The Lobbyist in the Garage
Engine says it’s the voice of startups in government. It serves Google’s corporate interests instead.
Engine is a San Francisco-based nonprofit that claims to represent the “voice of startups in government.” The group, which also has a lobbying arm called Engine Advocacy, told reporters at its launch in 2011 that it would advocate for startups as a counterweight to lobbying by corporate heavyweights like Google, Verizon and Microsoft.
Evidence suggests, however, that Engine is little more than a creation of the biggest lobbying giant of them all: Google, and its corporate parent, Alphabet Inc.
Messages from the time indicate that Engine was originally created by a Google employee working out of its public policy office in Mountain View, Calif., in conjunction with several former employees of the company. The Google policy manager, Derek Slater, was named as the person organizing Engine by those planning to attend the launch in 2011. The person listed to RSVP for Engine’s launch party was also an employee in Google’s public policy office.
Among the very first people to follow Engine’s new Twitter account when it launched in 2011 were three Google public policy executives—Slater, Adam Kovacevich and Charlie Hale—as well as a policy consultant working for the company. Slater actively recruited members for the group and promoted its campaigns on social media.
Google has disclosed funding the group every year since 2013, though neither says how much of Engine’s budget is covered by the company, either directly or through other groups Google finances.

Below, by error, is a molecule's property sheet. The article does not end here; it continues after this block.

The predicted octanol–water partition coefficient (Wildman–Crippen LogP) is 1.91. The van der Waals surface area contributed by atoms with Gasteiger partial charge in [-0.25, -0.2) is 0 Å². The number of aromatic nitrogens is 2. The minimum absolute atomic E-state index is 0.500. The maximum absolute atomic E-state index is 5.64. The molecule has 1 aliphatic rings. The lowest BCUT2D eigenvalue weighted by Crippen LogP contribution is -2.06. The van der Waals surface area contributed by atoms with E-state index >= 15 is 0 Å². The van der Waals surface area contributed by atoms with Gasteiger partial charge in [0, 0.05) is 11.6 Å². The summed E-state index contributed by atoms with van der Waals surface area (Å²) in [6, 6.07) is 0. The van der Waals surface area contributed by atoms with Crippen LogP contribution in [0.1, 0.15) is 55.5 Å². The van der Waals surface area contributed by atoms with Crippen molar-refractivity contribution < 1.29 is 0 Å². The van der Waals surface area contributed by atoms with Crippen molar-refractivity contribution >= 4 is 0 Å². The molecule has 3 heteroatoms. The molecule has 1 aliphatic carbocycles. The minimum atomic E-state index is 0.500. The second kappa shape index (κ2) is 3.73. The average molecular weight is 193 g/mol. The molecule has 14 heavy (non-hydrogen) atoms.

In practice, Engine has led the charge on a number of policy fights that have benefitted Google—some of which Google did not want to wage in its own name. Earlier this year Google faced a wave of criticism for opposing a bill that would crack down on sex trafficking websites. While Google’s direct opposition was muted, Engine mounted a full-throated effort to oppose the bill. Google’s lobbyists then touted Engine’s statements as a reason to kill the measure.
During the past seven years, Engine has also gone to bat for Google on a number of other policy issues of importance to the company’s bottom line. At a time when Google was facing threats from rivals wielding large patent troves, Engine backed its calls for patent reform. When Congress seemed poised to pass anti-piracy bills that threatened Google’s business model, Engine helped lead the charge that ultimately killed the measures.
Engine has also fought for a number of other Google priorities, including more visas for high-skilled immigrants, radio spectrum reform and stronger net neutrality rules—all key public policy issues for Google. By contrast, Engine has remained silent on issues important to startups, such as access to the platforms that technology giants control, and antitrust.
Of course, other industries have used trade associations to lobby on their behalf, in part to distance their brand names from unpopular policy positions. Google has followed that path by funding trade groups, like the Internet Association, to advance its agenda.
But Google’s creation and financing of Engine is different. Instead of joining a group that represents its interests and those of its peers, Google has used Engine to hide behind startups at a time when the company has little or nothing left in common with that group.
The interests of the proverbial “guy-in-a-garage” long ago diverged from those of the tech giants, to the extent that they are now more likely at odds with each other. “The best start-ups keep being scooped up by the big guys,” noted Farhad Manjoo in The New York Times. “Those that escape face merciless, sometimes unfair competition (their innovations copied, their projects litigated against). And even when the start-ups succeed, the Five still win.”